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Temple Bailey
This eBook from the Gutenberg Project consists of approximately 249 pages of information about Contrary Mary.

So Mary’s arms were around her when she whispered to the child-wife that Barry was—­dead.

Porter had faltered first something about an accident—­that the doctors were—­afraid.

Leila, shaking, had looked from one to the other.  “I must go to him,” she had cried.  “You see, I am his wife.  I have a right to go.”

His wife?” Of all things they had not expected this.

“Yes, we have been married a year—­we ran away.”

“When, dear?”

“Last March—­to Rockville—­and—­and we were going to tell everybody the next day—­and then Barry lost his place—­and we couldn’t.”

Oh, poor little widow, poor little child!  Mary drew her close.  “Leila, Leila,” she whispered, “dear little sister, dear little girl, we must love and comfort each other.”

And then Leila knew.

But they did not tell her how it had happened.  The details of that last ride the woman who loved him need never know.  Barry was to be her hero always.

CHAPTER XXIV

In Which Roger Comes Once More to the Tower Rooms; and in Which a Duel is Fought in Modern Fashion.

It was Cousin Patty who had suggested sending for Roger.  “He can look after me, Mary.  If you won’t let me go home, I don’t want you to have the thought of me to burden you.”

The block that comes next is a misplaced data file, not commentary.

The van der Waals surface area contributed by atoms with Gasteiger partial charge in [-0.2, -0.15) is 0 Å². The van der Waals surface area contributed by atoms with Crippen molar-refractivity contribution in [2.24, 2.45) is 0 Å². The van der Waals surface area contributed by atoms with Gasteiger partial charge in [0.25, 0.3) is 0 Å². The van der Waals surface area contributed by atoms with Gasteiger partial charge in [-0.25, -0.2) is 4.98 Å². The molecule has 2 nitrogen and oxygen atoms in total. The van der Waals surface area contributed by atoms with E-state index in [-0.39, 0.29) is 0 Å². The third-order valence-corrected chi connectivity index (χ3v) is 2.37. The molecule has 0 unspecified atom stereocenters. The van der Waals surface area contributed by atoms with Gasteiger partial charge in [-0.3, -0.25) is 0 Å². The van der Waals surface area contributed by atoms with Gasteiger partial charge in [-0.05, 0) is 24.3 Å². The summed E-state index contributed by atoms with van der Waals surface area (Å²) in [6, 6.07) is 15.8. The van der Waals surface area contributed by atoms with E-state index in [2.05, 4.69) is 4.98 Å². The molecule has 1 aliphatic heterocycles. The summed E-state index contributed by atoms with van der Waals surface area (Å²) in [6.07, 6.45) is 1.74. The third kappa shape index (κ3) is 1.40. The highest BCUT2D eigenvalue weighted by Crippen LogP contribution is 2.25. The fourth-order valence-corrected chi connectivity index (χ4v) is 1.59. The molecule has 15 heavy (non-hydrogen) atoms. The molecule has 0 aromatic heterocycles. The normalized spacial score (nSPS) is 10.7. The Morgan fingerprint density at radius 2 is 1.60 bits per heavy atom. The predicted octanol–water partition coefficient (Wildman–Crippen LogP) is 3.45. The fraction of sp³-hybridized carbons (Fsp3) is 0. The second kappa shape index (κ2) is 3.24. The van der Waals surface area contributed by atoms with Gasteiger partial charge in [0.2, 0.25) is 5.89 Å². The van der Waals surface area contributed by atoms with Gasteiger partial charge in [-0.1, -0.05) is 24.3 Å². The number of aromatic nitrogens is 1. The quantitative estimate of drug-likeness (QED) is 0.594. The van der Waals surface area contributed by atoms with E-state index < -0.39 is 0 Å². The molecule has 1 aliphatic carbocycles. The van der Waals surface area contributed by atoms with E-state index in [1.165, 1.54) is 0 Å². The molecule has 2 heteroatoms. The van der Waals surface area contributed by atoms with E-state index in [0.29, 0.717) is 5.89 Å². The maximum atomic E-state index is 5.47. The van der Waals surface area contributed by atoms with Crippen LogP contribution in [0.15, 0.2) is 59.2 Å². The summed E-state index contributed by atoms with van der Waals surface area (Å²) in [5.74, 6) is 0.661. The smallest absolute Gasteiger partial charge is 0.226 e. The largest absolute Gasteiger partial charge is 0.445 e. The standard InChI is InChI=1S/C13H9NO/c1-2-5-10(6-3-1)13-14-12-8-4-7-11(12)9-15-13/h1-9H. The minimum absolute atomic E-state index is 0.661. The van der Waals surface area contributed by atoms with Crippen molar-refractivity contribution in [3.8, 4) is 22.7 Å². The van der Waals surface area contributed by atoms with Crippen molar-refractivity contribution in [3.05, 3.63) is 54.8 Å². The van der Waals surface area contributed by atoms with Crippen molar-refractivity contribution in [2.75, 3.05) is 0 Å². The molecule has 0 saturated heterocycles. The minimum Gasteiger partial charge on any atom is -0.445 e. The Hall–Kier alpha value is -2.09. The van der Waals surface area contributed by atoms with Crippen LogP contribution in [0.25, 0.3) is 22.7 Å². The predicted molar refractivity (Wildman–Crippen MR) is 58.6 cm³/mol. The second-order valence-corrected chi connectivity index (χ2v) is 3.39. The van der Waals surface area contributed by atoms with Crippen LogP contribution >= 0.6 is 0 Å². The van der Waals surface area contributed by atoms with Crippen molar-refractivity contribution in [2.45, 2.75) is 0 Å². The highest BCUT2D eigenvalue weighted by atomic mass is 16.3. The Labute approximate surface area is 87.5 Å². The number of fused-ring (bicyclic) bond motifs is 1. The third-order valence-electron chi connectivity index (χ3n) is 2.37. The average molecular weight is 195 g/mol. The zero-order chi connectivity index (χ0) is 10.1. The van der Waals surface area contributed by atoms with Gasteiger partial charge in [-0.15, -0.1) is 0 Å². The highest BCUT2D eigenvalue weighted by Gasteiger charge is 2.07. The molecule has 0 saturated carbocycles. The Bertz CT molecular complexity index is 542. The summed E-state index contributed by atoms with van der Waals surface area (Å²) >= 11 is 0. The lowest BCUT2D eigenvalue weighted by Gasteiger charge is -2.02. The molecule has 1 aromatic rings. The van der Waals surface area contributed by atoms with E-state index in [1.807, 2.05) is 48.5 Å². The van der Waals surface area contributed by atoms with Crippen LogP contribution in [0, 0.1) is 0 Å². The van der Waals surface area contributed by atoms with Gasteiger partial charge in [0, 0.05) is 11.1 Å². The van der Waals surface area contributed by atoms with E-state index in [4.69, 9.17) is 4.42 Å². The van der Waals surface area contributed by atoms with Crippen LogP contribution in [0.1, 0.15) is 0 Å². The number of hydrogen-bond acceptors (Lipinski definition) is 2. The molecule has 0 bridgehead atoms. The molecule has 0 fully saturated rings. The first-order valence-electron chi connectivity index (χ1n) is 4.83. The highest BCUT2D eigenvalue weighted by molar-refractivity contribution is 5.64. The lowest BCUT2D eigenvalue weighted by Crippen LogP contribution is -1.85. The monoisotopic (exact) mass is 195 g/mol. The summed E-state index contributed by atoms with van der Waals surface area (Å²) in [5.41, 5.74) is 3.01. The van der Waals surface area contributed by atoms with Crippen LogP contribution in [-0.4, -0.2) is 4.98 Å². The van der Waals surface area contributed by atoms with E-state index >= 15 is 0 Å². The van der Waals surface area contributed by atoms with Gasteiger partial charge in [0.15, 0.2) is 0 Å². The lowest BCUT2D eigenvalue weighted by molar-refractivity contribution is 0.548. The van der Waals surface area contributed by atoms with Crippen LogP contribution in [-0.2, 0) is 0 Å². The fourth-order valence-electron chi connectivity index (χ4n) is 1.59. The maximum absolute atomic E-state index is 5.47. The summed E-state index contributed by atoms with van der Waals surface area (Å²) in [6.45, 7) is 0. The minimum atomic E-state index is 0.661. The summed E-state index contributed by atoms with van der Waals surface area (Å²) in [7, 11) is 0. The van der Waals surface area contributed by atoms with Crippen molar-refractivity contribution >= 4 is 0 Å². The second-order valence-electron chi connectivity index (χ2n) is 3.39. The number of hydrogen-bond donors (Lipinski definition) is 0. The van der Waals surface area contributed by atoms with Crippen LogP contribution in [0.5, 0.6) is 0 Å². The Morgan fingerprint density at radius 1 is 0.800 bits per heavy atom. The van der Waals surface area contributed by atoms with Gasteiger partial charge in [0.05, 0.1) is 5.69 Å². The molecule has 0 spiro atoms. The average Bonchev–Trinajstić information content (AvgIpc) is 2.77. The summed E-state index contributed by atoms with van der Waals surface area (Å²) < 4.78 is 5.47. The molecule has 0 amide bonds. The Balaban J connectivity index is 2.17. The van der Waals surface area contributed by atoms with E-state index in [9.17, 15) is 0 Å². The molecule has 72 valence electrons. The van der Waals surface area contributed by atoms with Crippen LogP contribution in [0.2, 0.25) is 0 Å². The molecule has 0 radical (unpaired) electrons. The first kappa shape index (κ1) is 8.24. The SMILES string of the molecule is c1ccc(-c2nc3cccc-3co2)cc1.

“You couldn’t be a burden.  And I don’t know what Aunt Isabelle and I should have done without you.”

She began to cry weakly, and Cousin Patty, comforting her, said in her heart, “There is no one but Roger who can say the right things to her.”

As yet no one had said the right things.  It seemed to Mary that she carried a wound too deep for healing.  Gordon had softened the truth as much as possible, but he could not hide it from her.  She knew that Barry, her boy Barry, had gone out of the world defeated.

It was Roger who helped her.

He came first upon her as she sat alone in the garden by the fountain.  It was a sultry spring day, and heavy clouds hung low on the horizon.  Thin and frail in her black frock, she rose to meet him, the ghost of the girl who had once bloomed like a flower in her scarlet wrap.

Roger took her hands in his.

“You poor little child,” he said; “you poor little child.”

She did not cry.  She simply looked up at him, frozen-white.  “Oh, it wasn’t fair for him to go—­that way.  He tried so hard.  He tried so hard.”

“I know.  And it was a great fight he put up, you must remember that.”

“But to fail—­at the last.”

“You mustn’t think of that.  Somehow I can see Barry still fighting, and winning.  One of a glorious company.”

“A glorious company—­Barry?”

“Yes.  Why not?  We are judged by the fight we make, not by our victory.”

She drew a long breath.  “Everybody else has been sorry.  Nobody else could seem to understand.”

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